Cobia (Rachycentron canadum) is a large pelagic species that has an almost worldwide distribution in tropical, subtropical and temperate waters. In North America, they occur along the Atlantic coast from Massachusetts to Florida, and throughout the Gulf of Mexico. However, this species is absent along the Pacific coast. In the United States, cobia is a focus of recreational anglers and is also the focus of special fishing tournaments. This species is also landed commercially incidental to other fisheries and in 2003 combined landings from the Atlantic coast and Gulf of Mexico was approximately 106.4 mt with a value of about US $495,176. Its meat is prized in the marketplace. Cobia are seasonal migrants to SC waters arriving around later April and disappearing in fall. During the warmer months the cobia is a focus of SC fishermen especially during their peak spawning season of May/June. At this time, the mature adults congregate in St Helena and Port Royal Sounds.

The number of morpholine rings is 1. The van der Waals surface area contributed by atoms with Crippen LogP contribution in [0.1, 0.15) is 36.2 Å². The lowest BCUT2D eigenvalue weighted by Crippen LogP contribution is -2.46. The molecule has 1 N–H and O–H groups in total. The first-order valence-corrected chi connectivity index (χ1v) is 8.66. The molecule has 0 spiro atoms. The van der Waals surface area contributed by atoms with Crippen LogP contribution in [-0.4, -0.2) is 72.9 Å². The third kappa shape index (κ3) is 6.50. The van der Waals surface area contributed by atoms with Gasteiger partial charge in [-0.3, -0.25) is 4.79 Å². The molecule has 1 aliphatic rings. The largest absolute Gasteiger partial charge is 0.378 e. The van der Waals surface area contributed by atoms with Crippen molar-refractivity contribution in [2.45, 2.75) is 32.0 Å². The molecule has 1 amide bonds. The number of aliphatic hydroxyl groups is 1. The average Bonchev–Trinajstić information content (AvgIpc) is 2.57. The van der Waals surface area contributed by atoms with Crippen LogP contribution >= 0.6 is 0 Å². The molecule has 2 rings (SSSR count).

Interest in culturing cobia in the US has been based on the successful commercialization of this species in Asia. Spawning and nursery production systems have been developed but grow-out is currently restricted to areas with naturally warm water. As such, grow-out trials are underway or planned in cages located in the Caribbean and Gulf of Mexico. This species exhibits extremely rapid growth and under good growing conditions, can attain a weight of 10-15 lbs. during its first year of life. In the US, research focus is to refine controlled spawning techniques and to develop suitable indoor culture systems. Besides this national aquaculture focus, studies are underway in SC using releases of hatchery fish to gain information on life history characteristics (e.g. growth rates, movements).